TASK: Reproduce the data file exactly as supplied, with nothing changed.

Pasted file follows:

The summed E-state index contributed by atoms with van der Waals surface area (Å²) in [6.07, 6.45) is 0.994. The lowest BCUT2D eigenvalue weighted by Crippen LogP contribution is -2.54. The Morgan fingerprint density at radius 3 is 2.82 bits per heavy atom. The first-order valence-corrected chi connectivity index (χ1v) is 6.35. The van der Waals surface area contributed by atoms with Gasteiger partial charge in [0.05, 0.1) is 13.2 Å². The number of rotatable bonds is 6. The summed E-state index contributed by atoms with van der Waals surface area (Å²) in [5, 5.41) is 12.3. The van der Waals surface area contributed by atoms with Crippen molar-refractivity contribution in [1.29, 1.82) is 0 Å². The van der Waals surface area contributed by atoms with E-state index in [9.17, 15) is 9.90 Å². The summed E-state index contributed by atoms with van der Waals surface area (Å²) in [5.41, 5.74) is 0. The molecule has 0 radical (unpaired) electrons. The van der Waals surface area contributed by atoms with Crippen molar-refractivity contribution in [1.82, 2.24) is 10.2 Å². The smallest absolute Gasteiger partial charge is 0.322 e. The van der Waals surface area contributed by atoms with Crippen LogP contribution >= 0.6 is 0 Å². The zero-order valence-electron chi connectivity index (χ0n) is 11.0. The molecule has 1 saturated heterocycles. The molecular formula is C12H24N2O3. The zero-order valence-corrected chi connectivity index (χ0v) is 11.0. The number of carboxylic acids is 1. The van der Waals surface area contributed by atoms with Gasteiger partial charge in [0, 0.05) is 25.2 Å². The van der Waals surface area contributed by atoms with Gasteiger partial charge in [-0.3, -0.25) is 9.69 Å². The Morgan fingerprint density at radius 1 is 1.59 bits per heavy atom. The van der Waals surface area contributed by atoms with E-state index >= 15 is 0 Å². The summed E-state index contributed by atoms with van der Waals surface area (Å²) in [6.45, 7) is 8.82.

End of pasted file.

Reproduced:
The summed E-state index contributed by atoms with van der Waals surface area (Å²) in [6.07, 6.45) is 0.994. The lowest BCUT2D eigenvalue weighted by Crippen LogP contribution is -2.54. The Morgan fingerprint density at radius 3 is 2.82 bits per heavy atom. The first-order valence-corrected chi connectivity index (χ1v) is 6.35. The van der Waals surface area contributed by atoms with Gasteiger partial charge in [0.05, 0.1) is 13.2 Å². The number of rotatable bonds is 6. The summed E-state index contributed by atoms with van der Waals surface area (Å²) in [5, 5.41) is 12.3. The van der Waals surface area contributed by atoms with Crippen molar-refractivity contribution in [1.29, 1.82) is 0 Å². The van der Waals surface area contributed by atoms with E-state index in [9.17, 15) is 9.90 Å². The summed E-state index contributed by atoms with van der Waals surface area (Å²) in [5.41, 5.74) is 0. The molecule has 0 radical (unpaired) electrons. The van der Waals surface area contributed by atoms with Crippen molar-refractivity contribution in [1.82, 2.24) is 10.2 Å². The smallest absolute Gasteiger partial charge is 0.322 e. The van der Waals surface area contributed by atoms with Crippen LogP contribution >= 0.6 is 0 Å². The zero-order valence-electron chi connectivity index (χ0n) is 11.0. The molecule has 1 saturated heterocycles. The molecular formula is C12H24N2O3. The zero-order valence-corrected chi connectivity index (χ0v) is 11.0. The number of carboxylic acids is 1. The van der Waals surface area contributed by atoms with Gasteiger partial charge in [0, 0.05) is 25.2 Å². The van der Waals surface area contributed by atoms with Gasteiger partial charge in [-0.3, -0.25) is 9.69 Å². The Morgan fingerprint density at radius 1 is 1.59 bits per heavy atom. The van der Waals surface area contributed by atoms with E-state index >= 15 is 0 Å². The summed E-state index contributed by atoms with van der Waals surface area (Å²) in [6.45, 7) is 8.82.